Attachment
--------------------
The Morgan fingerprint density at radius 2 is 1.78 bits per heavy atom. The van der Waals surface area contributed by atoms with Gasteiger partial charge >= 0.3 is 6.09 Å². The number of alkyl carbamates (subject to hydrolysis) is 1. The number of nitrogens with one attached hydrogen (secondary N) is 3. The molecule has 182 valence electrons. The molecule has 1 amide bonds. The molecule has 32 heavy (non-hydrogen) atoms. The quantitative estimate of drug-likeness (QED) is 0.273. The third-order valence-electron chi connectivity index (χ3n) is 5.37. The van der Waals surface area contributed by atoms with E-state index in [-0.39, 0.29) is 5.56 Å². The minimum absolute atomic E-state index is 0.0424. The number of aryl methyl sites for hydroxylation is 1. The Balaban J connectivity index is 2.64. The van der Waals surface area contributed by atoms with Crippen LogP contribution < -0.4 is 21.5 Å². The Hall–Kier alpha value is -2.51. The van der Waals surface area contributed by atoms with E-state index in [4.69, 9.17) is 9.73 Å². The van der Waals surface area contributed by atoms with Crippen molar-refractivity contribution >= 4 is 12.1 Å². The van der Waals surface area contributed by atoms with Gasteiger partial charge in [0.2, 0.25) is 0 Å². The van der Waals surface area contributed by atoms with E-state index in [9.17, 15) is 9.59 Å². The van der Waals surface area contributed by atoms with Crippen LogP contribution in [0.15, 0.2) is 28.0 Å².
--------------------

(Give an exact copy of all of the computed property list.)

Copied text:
The Morgan fingerprint density at radius 2 is 1.78 bits per heavy atom. The van der Waals surface area contributed by atoms with Gasteiger partial charge >= 0.3 is 6.09 Å². The number of alkyl carbamates (subject to hydrolysis) is 1. The number of nitrogens with one attached hydrogen (secondary N) is 3. The molecule has 182 valence electrons. The molecule has 1 amide bonds. The molecule has 32 heavy (non-hydrogen) atoms. The quantitative estimate of drug-likeness (QED) is 0.273. The third-order valence-electron chi connectivity index (χ3n) is 5.37. The van der Waals surface area contributed by atoms with E-state index in [-0.39, 0.29) is 5.56 Å². The minimum absolute atomic E-state index is 0.0424. The number of aryl methyl sites for hydroxylation is 1. The Balaban J connectivity index is 2.64. The van der Waals surface area contributed by atoms with Crippen LogP contribution < -0.4 is 21.5 Å². The Hall–Kier alpha value is -2.51. The van der Waals surface area contributed by atoms with E-state index in [4.69, 9.17) is 9.73 Å². The van der Waals surface area contributed by atoms with Crippen molar-refractivity contribution >= 4 is 12.1 Å². The van der Waals surface area contributed by atoms with Gasteiger partial charge in [0.2, 0.25) is 0 Å². The van der Waals surface area contributed by atoms with E-state index in [9.17, 15) is 9.59 Å². The van der Waals surface area contributed by atoms with Crippen LogP contribution in [0.15, 0.2) is 28.0 Å².